Tracy MacCharles, minister of Government and Consumer Services and minister responsible for Accessibility, took time Monday to visit Carleton University’s Paul Menton Centre for Students with Disabilities (PMC) and meet with Carleton leadership.
“PMC students now actually beat the university’s general population when it comes to seven-year graduation rates,” said Larry McCloskey, director of the PMC. ”We are proud of this accomplishment, yet there is still work to be done. Unemployment rates for those with disabilities is still twice the rate of the general public.”
Carleton has more than 2,800 students registered at the PMC. The university offers students the opportunity to choose an area of study based on their interests without being limited by issues of accessibility. Carleton offers the first and only comprehensive attendant services program fully integrated into residence.
“Carleton continues to be a leader in accessibility,” said President Alastair Summerlee. “We have been providing support and accommodation for students with disabilities since the 1980s. There is always more to do, so each year we expand our services.”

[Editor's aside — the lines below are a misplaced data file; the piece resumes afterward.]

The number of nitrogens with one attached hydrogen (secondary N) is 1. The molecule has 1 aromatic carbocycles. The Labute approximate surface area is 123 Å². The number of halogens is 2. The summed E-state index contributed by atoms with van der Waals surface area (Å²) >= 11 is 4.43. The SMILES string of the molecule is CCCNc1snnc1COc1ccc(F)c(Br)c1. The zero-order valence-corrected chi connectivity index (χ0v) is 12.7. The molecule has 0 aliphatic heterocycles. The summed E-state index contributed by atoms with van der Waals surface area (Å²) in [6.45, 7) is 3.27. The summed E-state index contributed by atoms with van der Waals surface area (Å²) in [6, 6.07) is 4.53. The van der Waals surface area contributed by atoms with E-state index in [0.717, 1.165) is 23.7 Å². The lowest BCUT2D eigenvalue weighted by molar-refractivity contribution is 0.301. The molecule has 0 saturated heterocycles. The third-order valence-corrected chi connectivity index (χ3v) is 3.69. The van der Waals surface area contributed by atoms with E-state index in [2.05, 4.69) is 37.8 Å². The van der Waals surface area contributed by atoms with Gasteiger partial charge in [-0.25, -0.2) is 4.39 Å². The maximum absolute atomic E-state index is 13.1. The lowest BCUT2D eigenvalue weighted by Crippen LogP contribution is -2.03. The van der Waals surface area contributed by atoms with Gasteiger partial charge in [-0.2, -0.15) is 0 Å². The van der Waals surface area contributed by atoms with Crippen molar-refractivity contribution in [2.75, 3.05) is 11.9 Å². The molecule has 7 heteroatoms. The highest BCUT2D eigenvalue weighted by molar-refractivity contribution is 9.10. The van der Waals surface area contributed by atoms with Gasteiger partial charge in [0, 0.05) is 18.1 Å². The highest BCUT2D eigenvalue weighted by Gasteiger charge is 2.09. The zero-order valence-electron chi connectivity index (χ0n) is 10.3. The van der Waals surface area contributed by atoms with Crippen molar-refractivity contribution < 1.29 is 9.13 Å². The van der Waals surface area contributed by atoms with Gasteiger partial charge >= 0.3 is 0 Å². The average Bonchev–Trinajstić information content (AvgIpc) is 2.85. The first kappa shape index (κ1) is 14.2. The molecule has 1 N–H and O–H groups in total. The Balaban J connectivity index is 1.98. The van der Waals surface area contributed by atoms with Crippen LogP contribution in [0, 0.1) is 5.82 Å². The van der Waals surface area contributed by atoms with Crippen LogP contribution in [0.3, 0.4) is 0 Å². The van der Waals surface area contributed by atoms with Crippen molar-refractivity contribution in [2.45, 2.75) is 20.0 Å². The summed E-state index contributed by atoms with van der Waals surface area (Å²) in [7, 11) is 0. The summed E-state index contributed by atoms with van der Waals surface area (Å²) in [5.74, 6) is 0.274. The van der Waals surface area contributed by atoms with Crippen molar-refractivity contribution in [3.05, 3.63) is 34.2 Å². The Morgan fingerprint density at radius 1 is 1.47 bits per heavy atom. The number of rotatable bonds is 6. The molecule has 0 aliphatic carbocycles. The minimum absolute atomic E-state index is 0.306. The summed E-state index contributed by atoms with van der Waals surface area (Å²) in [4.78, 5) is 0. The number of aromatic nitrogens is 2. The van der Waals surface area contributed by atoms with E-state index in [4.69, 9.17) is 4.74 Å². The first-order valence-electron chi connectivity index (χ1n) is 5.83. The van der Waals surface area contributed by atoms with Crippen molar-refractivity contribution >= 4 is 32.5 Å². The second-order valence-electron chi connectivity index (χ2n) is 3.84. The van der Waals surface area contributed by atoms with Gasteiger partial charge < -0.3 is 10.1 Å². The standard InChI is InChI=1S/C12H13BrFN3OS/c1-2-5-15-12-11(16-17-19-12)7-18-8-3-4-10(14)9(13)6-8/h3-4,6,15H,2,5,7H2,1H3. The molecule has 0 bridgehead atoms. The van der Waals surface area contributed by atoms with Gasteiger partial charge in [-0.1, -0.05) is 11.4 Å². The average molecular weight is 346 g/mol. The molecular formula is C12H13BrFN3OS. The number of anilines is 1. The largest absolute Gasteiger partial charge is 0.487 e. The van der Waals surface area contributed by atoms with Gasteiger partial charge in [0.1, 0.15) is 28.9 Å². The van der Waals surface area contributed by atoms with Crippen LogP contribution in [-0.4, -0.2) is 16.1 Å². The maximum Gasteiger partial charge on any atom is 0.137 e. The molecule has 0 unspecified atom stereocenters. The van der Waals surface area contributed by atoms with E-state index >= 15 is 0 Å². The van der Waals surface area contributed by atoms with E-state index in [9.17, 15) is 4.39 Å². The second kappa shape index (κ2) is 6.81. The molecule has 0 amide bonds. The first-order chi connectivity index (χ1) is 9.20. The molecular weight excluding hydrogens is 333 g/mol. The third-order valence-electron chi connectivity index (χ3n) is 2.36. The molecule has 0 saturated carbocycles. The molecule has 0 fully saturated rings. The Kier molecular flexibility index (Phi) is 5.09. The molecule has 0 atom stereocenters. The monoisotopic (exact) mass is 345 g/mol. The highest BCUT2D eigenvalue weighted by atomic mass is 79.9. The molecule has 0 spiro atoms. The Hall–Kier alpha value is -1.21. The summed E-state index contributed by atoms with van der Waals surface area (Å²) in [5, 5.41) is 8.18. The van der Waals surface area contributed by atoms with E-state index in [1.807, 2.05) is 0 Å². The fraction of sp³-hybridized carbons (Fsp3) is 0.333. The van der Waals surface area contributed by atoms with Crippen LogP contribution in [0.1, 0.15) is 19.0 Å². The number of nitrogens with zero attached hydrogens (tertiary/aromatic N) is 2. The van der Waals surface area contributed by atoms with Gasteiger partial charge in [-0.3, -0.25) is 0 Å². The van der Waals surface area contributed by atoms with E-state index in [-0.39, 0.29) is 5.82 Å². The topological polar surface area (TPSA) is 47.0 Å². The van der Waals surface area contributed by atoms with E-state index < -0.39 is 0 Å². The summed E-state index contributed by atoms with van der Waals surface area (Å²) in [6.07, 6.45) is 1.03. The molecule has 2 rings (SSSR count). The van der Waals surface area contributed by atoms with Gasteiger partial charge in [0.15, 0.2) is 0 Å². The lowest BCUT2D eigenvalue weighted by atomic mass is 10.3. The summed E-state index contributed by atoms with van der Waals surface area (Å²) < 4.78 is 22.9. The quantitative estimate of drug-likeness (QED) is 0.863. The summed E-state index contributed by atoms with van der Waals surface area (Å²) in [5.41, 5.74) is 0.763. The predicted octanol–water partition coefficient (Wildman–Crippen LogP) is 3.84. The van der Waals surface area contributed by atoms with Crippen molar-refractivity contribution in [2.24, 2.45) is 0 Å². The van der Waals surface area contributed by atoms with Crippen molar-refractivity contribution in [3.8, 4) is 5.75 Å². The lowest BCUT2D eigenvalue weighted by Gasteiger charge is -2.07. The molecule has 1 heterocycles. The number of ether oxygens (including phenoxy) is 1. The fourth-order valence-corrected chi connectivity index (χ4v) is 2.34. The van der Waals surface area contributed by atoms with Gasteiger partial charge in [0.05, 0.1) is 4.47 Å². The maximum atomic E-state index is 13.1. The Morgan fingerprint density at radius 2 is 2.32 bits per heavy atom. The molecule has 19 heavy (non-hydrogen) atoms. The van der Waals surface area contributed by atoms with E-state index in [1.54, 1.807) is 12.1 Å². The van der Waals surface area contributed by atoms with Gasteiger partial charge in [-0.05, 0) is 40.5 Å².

Carleton’s unique service gives students with high-level physical disabilities the opportunity to live in residence and receive the personal support necessary to live and succeed at university. The PMC, now in its 28th year, has industry-leading academic accommodation and support programs for all disabilities, including non-visible disabilities, which account for 90 per cent of the centre’s clients.
Carleton is a leader in research and community engagement on issues of accessibility. Through the READ Initiative (Research, Education, Accessibility and Design), Carleton actively engages in accessibility and inclusion, supporting research across all academic units and collaborating on community initiatives, locally and internationally.
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